I can only say that I am most agreeably surprisedj I may say astonished, at the result of my own figures. lam delighted. I can see that there is hope for us yet. 1 am quite prepared to defend these figures position with a ladder several rungs shorter than the height of the wall. The majority of farmers at present are, I fear a forlorn hope ; but one great quality of an English army is that they do not know when they are beaten. Napoleon is said to have asked the question at Waterloo— Why didn’t the English run? And the reply was that they didn’t know when they were beaten. Such pluck deserves, and often obtains, the victory in spite of all appearances. Let us hope that such fortune will favor the brave; for if ever there were brave and stout hearts fighting the battle of life, such are the farmers in this district. (Applause.) The Chairman said the Association ought to be exceedingly thankful for the paper just read by Mr. Grigg, and he hoped what had been put forth in the ; paper would be made the subject of thorough discussion. He invited any gentleman present to speak. Mr. Thomas pointed out that Mr. Grigg had said there would be cattle to sell from the model 200-acre farm he had sketched, but he .had said nothing of where they were to come from. Mr. Grigg pointed out that the young stock had been provided for by purchase at the same time as the cows. Mr. Thomas took exception to the smallness of the number of sheep allowed for, as he himself belived that without extensive grazing farming in New Zealand would not pay. He feared the time for 3s. a bushel would not often come again, - and grazing must be attended to to make up for what the produce of cultivation . Would not supply. He also took .exception to the price allowed for pigs. ’ Mr. Grigg said he had no difficulty in obtaining far higher prices for his pigs than he estimated in his paper, and he perfectly agreed with Mr Thomas’ theoiy that on most of the land cultivation alone would not pay. It was not too much, however, to expect the yields he had given, as he himself from second class land had obtained fifty-five bushels of barley to the acre, —and land adjoining this was now in the market at L 8 per acre. No one, he was sure, would ever think of giving LI an acre rental for the land that produced this crop. In reply to Mr. Thomas also, Mr. Grigg.said that school fees, etc., could easily be provided for out of the sixty per cent, profit that accrued on the farm’s work for the year. He would like to add, that beans ought to alternate with peas where that was at all possible. In reply to Mr. G. M. Robinson, Mr. Grigg said he made no provision for any foolish purchase of land—where the price paid had been exorbitant. A man may struggle with a dead-weight of interest round his neck, if he liked, but it was only of a farm of fairly arable land, fairly rented or bought at a fair value, that he had treated. Still, he knew instances in which farmers paying a very heavy rent had obtained very large returns as the result of practical treatment of the soil and business-like management. It was also an old-fashioned theory about wheat taking the l ; me out of the land. He would advocate the use of leguminous crops, such as peas and beans, that shed a great quantity of leaves, as restorers to the land of the ammoniacal properties. Mr. Bell wanted to know if Mr. Grigg . thought it advisable for.the owner of a 200 acre farm to be a partner in the ownership of a reaping machine, and what would be the best tvay to divide its use. Mr. Grigg thought it was certainly extravagant on the part of a small farmer unless he could afford it as a luxury to own wholly an expensive machine like a reaper >•: and binder. If he owned a share of one, the best plan to follow would be to markon the calender the days he was entitled to use it, and the days his partner ought to have it, and wet or dry, let the machine go to the respective farms on these days. Mr. C«x said that instead of every farmer owning a reaping machine, it would be far better if a class of contractors made it their business to do reaping, as some now did ploughing. It would be a better division of labor. Regarding the purchase cf land, such as the instances mentioned, by Robinson, there were men who had purchased at a high figure, and an exten- L sive area, where they were not in a position to pay for it. That was a greater evil than paying too high a figure for the land. During the last few years. he had changed his views in regard to the plains land, and ho was not astonished at the results he had seen and heard of. He had been told of ten tons of clover hay per acre taken from very ordinary laud, and he had mentioned the fact to another farmer, who was quite ready to believe it, as he had obtained six tons per acre. There may have been mistakes in these estimates, but if only half”' were obtained, he was quite sure no wheat crops could pay like that. Regarding pigs, he knew of a case in which Ll 3 had been refused for 4 pigs that a twelvemonth ago had been bought for 10s. each Many farmers made the mistake of taking their farms on a purchasing clause. It was far better to buy their farms with a long lease and a purchasing clause,’ so that improvements could be made on the farm with the interest money that would otherwise be paid to the landlord. Many went off with the foolish notion that they could buy land and pay for it out of the crop of the first year. This was a gross mistake, and the result was that when a bad year came, and one bad year followed another, men who had put all their eggs in one basket went to the wall. Mr. Grigg thought contractors for reaping would not do for the sole supply of reaping to one district. It would be very unsafe, and he would not like to rely upon them. There was a great mistake in buying too much land, as Mr. Oox had said. He (Mr. Grigg) did not think - capital ought to demand more than five -■ per cent, on its land. Ten tons of hay was a result that he would expect from very superior land, and he felt inclined to doubt that result. The land must have been well watered, and heavy to do so. He did not think it would ever be possible to take continuous heavy crops off these light lands of ours; without the use of artificial manures. He hoped he would not be adjudged as throwing cold water on these light lands, he only stated what he believed to be the truth about them, and felt he was doing his duty in so doing. Still, there was a silver lining to the cloud, and if they stuck to their cross-bred stock he believed from .the prospects of the, wool market that these lands would ultimately pay in wool. ' ‘ Mr. Bell thought farmers ought to have an interest in the fafnjs they occupied,’ and it was fetter to make a step tqwafd| buying them. Mr.' Grigg pointed out that hig mgan; ing was this—Take a farm, but give no more than 5 per cent, on the capital it represented as rent—don’t give 8 per cent, put the 3 per cent, in your pocket, and at the end of ten years you will be quite able to talk to the landlord. After some further discussion on Mr. Grigg’s paper, in which some interesting but minor facts were elicited, a hearty vote of thanks was passed to Mr. Grigg. After a good deal of talk on what was the best day of the week and the best hour for holding the monthly meeting, Mr. Guinness moved that the next meeting bo held this day month, at seven o’clock. Mr. Robinson moved, as an amendment that the next meeting be held on a convenient Saturday about a month hence, at four o’clock. The motion and amendment being duly seconded, the latter was carried, and the meeting adjourned.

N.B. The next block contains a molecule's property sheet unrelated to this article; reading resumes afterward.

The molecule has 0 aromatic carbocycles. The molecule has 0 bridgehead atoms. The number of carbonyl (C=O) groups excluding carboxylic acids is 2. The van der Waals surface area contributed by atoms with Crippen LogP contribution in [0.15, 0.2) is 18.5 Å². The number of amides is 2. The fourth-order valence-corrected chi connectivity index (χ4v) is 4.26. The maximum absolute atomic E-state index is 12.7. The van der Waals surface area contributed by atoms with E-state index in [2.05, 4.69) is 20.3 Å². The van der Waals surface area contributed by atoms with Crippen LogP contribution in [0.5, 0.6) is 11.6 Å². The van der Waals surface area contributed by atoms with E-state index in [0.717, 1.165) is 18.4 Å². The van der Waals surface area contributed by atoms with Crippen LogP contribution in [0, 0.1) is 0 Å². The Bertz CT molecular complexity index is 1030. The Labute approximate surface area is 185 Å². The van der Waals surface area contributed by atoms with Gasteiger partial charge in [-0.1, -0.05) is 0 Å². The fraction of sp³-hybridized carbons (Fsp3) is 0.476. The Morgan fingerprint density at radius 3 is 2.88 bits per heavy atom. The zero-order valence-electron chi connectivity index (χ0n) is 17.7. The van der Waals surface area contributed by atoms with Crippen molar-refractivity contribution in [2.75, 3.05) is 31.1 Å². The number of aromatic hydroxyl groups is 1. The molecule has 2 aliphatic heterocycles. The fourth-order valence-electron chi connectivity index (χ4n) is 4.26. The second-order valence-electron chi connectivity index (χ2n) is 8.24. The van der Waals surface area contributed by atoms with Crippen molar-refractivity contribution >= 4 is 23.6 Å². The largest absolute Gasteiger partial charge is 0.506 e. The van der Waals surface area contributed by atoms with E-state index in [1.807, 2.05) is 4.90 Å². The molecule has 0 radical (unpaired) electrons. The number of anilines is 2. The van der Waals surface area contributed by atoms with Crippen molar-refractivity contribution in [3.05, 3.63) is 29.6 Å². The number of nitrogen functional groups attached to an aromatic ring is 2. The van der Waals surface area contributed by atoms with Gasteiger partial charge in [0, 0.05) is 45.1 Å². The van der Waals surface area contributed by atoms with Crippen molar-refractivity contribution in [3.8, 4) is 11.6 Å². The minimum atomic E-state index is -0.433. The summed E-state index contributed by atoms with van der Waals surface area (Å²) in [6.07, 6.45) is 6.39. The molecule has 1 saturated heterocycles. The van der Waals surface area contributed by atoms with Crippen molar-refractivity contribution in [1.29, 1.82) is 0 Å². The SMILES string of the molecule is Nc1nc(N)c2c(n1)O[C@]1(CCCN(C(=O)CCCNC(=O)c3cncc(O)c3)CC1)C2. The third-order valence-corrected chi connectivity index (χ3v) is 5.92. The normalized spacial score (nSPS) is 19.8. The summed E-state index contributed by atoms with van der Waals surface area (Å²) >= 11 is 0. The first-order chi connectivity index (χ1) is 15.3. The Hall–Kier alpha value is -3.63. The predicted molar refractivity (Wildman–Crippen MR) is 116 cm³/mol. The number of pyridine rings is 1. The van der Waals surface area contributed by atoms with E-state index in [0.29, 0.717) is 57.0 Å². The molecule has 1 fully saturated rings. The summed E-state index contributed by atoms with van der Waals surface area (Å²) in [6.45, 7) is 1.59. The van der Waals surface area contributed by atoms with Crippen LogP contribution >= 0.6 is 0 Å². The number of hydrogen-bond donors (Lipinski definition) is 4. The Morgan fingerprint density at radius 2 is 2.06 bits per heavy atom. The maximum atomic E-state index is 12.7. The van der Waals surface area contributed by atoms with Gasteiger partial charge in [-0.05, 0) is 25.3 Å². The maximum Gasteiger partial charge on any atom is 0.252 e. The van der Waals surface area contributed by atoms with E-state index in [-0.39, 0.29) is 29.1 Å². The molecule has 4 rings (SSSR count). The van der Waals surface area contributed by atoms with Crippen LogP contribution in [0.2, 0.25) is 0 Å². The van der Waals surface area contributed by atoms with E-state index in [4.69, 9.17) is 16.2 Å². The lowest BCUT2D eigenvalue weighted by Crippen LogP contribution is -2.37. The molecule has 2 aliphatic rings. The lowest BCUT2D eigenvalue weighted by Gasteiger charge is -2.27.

THtt IB S SISTER 3 BILLThe Deceased Wife’s Sister Bill made its usual annual appearance in Parliament again on Tuesday, and Lie supporters of it raised a jubilant cheer when in the Legislative Conncil the second reading was carried by 10 to 11. At the same sitting—we presume taking heart at the success'of the kindred measure the Hon. W. S. Peters gave notice, amidst laughter, that he would introduce a “ Deceased Husband’s Brother Marriage Bill.”